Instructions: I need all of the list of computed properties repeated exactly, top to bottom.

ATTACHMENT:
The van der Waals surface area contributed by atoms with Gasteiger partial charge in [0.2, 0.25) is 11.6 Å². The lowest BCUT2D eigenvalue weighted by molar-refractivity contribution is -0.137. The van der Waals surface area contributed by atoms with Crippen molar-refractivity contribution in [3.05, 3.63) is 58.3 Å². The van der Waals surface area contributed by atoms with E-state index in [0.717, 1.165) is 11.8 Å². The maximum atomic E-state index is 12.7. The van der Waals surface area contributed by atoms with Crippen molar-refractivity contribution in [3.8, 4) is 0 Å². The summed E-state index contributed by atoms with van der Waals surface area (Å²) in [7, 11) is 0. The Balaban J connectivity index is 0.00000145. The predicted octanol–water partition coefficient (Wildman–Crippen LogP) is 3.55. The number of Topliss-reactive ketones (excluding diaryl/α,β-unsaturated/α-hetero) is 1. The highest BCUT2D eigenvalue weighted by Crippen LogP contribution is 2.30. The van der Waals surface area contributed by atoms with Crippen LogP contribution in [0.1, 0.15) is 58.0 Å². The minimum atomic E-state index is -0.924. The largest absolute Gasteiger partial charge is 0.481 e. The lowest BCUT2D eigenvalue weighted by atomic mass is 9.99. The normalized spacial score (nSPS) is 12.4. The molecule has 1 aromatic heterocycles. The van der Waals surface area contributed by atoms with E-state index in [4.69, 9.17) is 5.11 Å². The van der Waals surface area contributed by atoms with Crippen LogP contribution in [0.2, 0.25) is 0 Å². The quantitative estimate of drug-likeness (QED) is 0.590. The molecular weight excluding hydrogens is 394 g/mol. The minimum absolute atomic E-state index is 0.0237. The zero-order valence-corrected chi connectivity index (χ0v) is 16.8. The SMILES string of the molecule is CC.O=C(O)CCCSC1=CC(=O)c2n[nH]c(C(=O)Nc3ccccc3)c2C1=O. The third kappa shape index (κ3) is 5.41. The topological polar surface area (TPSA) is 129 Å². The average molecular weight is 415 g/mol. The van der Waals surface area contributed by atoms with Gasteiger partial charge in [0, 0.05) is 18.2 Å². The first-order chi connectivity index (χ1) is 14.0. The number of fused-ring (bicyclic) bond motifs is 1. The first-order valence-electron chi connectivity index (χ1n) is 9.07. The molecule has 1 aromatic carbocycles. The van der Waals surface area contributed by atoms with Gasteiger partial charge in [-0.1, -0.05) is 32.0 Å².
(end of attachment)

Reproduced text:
The van der Waals surface area contributed by atoms with Gasteiger partial charge in [0.2, 0.25) is 11.6 Å². The lowest BCUT2D eigenvalue weighted by molar-refractivity contribution is -0.137. The van der Waals surface area contributed by atoms with Crippen molar-refractivity contribution in [3.05, 3.63) is 58.3 Å². The van der Waals surface area contributed by atoms with E-state index in [0.717, 1.165) is 11.8 Å². The maximum atomic E-state index is 12.7. The van der Waals surface area contributed by atoms with Crippen molar-refractivity contribution in [3.8, 4) is 0 Å². The summed E-state index contributed by atoms with van der Waals surface area (Å²) in [7, 11) is 0. The Balaban J connectivity index is 0.00000145. The predicted octanol–water partition coefficient (Wildman–Crippen LogP) is 3.55. The number of Topliss-reactive ketones (excluding diaryl/α,β-unsaturated/α-hetero) is 1. The highest BCUT2D eigenvalue weighted by Crippen LogP contribution is 2.30. The van der Waals surface area contributed by atoms with Crippen LogP contribution in [0.1, 0.15) is 58.0 Å². The minimum atomic E-state index is -0.924. The largest absolute Gasteiger partial charge is 0.481 e. The lowest BCUT2D eigenvalue weighted by atomic mass is 9.99. The normalized spacial score (nSPS) is 12.4. The molecule has 1 aromatic heterocycles. The van der Waals surface area contributed by atoms with E-state index in [4.69, 9.17) is 5.11 Å². The van der Waals surface area contributed by atoms with Crippen LogP contribution in [0.2, 0.25) is 0 Å². The quantitative estimate of drug-likeness (QED) is 0.590. The molecular weight excluding hydrogens is 394 g/mol. The minimum absolute atomic E-state index is 0.0237. The zero-order valence-corrected chi connectivity index (χ0v) is 16.8. The SMILES string of the molecule is CC.O=C(O)CCCSC1=CC(=O)c2n[nH]c(C(=O)Nc3ccccc3)c2C1=O. The third kappa shape index (κ3) is 5.41. The topological polar surface area (TPSA) is 129 Å². The average molecular weight is 415 g/mol. The van der Waals surface area contributed by atoms with Gasteiger partial charge in [0, 0.05) is 18.2 Å². The first-order chi connectivity index (χ1) is 14.0. The number of fused-ring (bicyclic) bond motifs is 1. The first-order valence-electron chi connectivity index (χ1n) is 9.07. The molecule has 1 aromatic carbocycles. The van der Waals surface area contributed by atoms with Gasteiger partial charge in [-0.1, -0.05) is 32.0 Å².